hard to say and i am not an expert on it. >> if we did an analysis of student debt, and we started restructuring at the way that we set up the ability to restructure this, how -- could we be at the 10% and shorten the period of repayment? >> it depends on the range and i know that this is something your authority is trying to address. it is not the same but there are a lot of parallels. this is sensible loan sometimes you have loan modifications that end up with higher payments, this is not a formula for success but this has been the winning and the most optimal way of addressing some of the mortgage problems that people are still digging out from. and it could have student loans as the same type of approach that could be beneficial to
people. >> one quick comment, we have a state owned bank in north dakota. >> you are the only one. >> we have recently announced the program for restructuring student debt. in one month there have been over 1000 applications. it tells you the absolute essential need for assisting people in restructuring this. thank you. >> senator warren? >> thank you, and thank you secretary cordray for being with us again. i covered arbitration clauses near the end of the term and students came in thinking arbitration sounded so friendly and inexpensive. but after studying the law they discovered that arbitration stacks the deck against customers in favor of large corporations. they often have a financial interest in remaining in the good graces of the corporation that places lots of business with them, corporations usually
hold all of the key evidence in the dispute, but are under no obligation to turn it over, and the arbitrator's ruling cannot be overturned even if it contains legal mistakes or factual errors. the bottom line is that when a customer thinks he has been with the billated is wrong or an arbitration clause in his contract makes it impossible for him to get any real help, it is no surprise that many big banks and other big corporations help customers to agree to -- force customers to agree to arbitration clauses knowing that this means the customer is going to have no real remedy if things go wrong. knowrector cordrey, as you . frank requires the study to have a -- to authorize the bureau to prohibit or limit the use of such clauses based on this study.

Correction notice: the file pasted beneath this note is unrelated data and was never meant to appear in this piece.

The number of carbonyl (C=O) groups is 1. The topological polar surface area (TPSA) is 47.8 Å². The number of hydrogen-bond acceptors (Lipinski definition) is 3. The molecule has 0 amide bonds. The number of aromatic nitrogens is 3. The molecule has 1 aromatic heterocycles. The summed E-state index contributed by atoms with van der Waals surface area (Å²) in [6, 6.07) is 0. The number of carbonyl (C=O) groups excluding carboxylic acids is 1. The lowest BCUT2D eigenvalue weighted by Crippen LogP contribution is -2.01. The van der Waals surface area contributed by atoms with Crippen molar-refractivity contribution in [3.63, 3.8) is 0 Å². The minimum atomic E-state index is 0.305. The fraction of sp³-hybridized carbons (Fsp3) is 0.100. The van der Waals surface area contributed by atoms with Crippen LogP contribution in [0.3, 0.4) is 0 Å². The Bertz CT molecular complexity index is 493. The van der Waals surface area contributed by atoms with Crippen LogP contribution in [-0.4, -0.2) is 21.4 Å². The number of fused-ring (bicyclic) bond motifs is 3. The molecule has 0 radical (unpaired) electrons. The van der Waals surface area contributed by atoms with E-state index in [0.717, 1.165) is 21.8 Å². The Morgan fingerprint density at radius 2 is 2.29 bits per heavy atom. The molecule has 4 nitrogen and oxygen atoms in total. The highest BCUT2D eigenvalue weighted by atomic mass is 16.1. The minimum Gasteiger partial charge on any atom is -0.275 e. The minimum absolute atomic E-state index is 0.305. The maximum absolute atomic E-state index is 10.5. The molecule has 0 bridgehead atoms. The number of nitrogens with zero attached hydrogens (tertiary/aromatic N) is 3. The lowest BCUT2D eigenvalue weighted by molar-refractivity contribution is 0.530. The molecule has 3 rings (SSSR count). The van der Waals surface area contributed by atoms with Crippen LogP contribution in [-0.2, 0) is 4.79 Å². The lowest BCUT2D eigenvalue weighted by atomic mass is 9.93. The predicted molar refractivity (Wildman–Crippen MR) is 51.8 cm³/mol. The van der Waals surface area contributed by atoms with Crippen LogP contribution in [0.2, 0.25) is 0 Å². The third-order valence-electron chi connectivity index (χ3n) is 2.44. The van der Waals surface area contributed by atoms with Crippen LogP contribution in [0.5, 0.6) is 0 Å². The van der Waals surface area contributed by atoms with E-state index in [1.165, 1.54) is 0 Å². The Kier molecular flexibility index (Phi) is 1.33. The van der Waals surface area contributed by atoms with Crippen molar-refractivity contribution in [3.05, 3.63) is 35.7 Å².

the bureau released a preliminary report last damning. and they were they are everywhere, particularly with the largest banks and they dramatically limit the legal options available to consumers. i know that there are additional issues the bureau wants to examine in the final study. when do you think the bureau will have that study? >> this is an interesting area, where, if you look at what the industry says, and then you look at what consumer groups say, sometimes there is some relation between the two, but here there is almost none. as i understand, congress waited iswaded into this area that -- in a way that is more interventionist than congress areas, wherether the arbitration act has been
viewed by the courts as being a favorable policy in view of arbitration. this has beennk barred by mortgage contracts by the congress and in terms of the whatmer finance -- congress has said, there he specifically and carefully to us , is that there seemed to be very different views of this. we are going to direct you, not suggest but mandate, that you perform an appropriate study, a comprehensive study, and make your best judgments about pros clauses,of arbitration and based on the results of that study consider what policy interventions may be appropriate. the bureau has been trying to appeal to that and quite frankly on the side of this process but ultimately i think this is the right thing to do here.